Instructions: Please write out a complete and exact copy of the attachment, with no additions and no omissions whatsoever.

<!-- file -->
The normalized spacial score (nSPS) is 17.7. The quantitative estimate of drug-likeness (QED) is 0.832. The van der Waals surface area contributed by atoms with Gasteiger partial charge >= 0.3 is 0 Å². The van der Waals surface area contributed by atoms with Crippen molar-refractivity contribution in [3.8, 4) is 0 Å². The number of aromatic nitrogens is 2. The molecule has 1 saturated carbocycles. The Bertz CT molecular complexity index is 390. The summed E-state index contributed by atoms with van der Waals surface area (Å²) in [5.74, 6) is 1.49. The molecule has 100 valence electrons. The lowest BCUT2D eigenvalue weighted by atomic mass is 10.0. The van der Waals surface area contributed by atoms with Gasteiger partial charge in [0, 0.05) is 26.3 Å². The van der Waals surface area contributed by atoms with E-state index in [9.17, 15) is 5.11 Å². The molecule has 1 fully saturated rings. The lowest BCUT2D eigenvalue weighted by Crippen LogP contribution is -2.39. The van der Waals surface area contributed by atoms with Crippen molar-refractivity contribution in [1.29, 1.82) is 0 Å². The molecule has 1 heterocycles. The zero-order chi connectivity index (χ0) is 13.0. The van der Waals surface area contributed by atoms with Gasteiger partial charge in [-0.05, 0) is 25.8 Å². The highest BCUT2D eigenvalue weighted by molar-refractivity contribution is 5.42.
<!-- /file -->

The normalized spacial score (nSPS) is 17.7. The quantitative estimate of drug-likeness (QED) is 0.832. The van der Waals surface area contributed by atoms with Gasteiger partial charge >= 0.3 is 0 Å². The van der Waals surface area contributed by atoms with Crippen molar-refractivity contribution in [3.8, 4) is 0 Å². The number of aromatic nitrogens is 2. The molecule has 1 saturated carbocycles. The Bertz CT molecular complexity index is 390. The summed E-state index contributed by atoms with van der Waals surface area (Å²) in [5.74, 6) is 1.49. The molecule has 100 valence electrons. The lowest BCUT2D eigenvalue weighted by atomic mass is 10.0. The van der Waals surface area contributed by atoms with Gasteiger partial charge in [0, 0.05) is 26.3 Å². The van der Waals surface area contributed by atoms with E-state index in [9.17, 15) is 5.11 Å². The molecule has 1 fully saturated rings. The lowest BCUT2D eigenvalue weighted by Crippen LogP contribution is -2.39. The van der Waals surface area contributed by atoms with Crippen molar-refractivity contribution in [1.29, 1.82) is 0 Å². The molecule has 1 heterocycles. The zero-order chi connectivity index (χ0) is 13.0. The van der Waals surface area contributed by atoms with Gasteiger partial charge in [-0.05, 0) is 25.8 Å². The highest BCUT2D eigenvalue weighted by molar-refractivity contribution is 5.42.